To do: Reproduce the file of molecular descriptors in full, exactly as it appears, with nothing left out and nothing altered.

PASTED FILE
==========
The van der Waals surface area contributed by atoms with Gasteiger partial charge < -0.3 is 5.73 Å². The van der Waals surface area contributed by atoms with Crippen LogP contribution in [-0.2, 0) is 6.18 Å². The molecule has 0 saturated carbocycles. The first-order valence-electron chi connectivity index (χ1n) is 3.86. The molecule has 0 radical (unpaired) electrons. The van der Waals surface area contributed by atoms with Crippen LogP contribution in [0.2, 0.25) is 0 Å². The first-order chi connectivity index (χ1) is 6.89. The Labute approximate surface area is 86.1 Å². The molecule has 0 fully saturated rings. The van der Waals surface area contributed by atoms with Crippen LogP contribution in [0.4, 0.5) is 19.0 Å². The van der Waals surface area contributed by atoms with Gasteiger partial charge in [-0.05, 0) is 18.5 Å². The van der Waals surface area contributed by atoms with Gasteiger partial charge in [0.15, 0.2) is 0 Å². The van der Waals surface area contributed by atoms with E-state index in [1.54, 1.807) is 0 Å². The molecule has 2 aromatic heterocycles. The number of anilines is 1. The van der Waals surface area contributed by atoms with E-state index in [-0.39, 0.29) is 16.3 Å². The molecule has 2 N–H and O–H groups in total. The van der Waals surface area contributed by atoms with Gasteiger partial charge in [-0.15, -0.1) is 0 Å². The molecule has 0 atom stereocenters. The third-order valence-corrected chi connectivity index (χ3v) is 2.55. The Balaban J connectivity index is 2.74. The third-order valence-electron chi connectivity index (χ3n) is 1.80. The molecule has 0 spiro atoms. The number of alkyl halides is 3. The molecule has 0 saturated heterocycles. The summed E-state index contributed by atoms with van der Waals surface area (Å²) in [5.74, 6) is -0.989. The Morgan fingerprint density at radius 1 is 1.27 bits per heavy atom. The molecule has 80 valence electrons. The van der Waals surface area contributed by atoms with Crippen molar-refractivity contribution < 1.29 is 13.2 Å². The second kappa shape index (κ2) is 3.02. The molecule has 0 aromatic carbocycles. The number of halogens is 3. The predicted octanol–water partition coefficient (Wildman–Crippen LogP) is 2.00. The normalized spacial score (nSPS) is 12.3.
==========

The van der Waals surface area contributed by atoms with Gasteiger partial charge < -0.3 is 5.73 Å². The van der Waals surface area contributed by atoms with Crippen LogP contribution in [-0.2, 0) is 6.18 Å². The molecule has 0 saturated carbocycles. The first-order valence-electron chi connectivity index (χ1n) is 3.86. The molecule has 0 radical (unpaired) electrons. The van der Waals surface area contributed by atoms with Crippen LogP contribution in [0.2, 0.25) is 0 Å². The first-order chi connectivity index (χ1) is 6.89. The Labute approximate surface area is 86.1 Å². The molecule has 0 fully saturated rings. The van der Waals surface area contributed by atoms with Crippen LogP contribution in [0.4, 0.5) is 19.0 Å². The van der Waals surface area contributed by atoms with Gasteiger partial charge in [-0.05, 0) is 18.5 Å². The van der Waals surface area contributed by atoms with Gasteiger partial charge in [0.15, 0.2) is 0 Å². The van der Waals surface area contributed by atoms with E-state index in [1.54, 1.807) is 0 Å². The molecule has 2 aromatic heterocycles. The number of anilines is 1. The van der Waals surface area contributed by atoms with E-state index in [-0.39, 0.29) is 16.3 Å². The molecule has 2 N–H and O–H groups in total. The van der Waals surface area contributed by atoms with Gasteiger partial charge in [-0.15, -0.1) is 0 Å². The molecule has 0 atom stereocenters. The third-order valence-corrected chi connectivity index (χ3v) is 2.55. The Balaban J connectivity index is 2.74. The third-order valence-electron chi connectivity index (χ3n) is 1.80. The molecule has 0 spiro atoms. The number of alkyl halides is 3. The molecule has 0 saturated heterocycles. The summed E-state index contributed by atoms with van der Waals surface area (Å²) in [5.74, 6) is -0.989. The Morgan fingerprint density at radius 1 is 1.27 bits per heavy atom. The molecule has 80 valence electrons. The van der Waals surface area contributed by atoms with Crippen molar-refractivity contribution < 1.29 is 13.2 Å². The second kappa shape index (κ2) is 3.02. The molecule has 0 aromatic carbocycles. The number of halogens is 3. The predicted octanol–water partition coefficient (Wildman–Crippen LogP) is 2.00. The normalized spacial score (nSPS) is 12.3.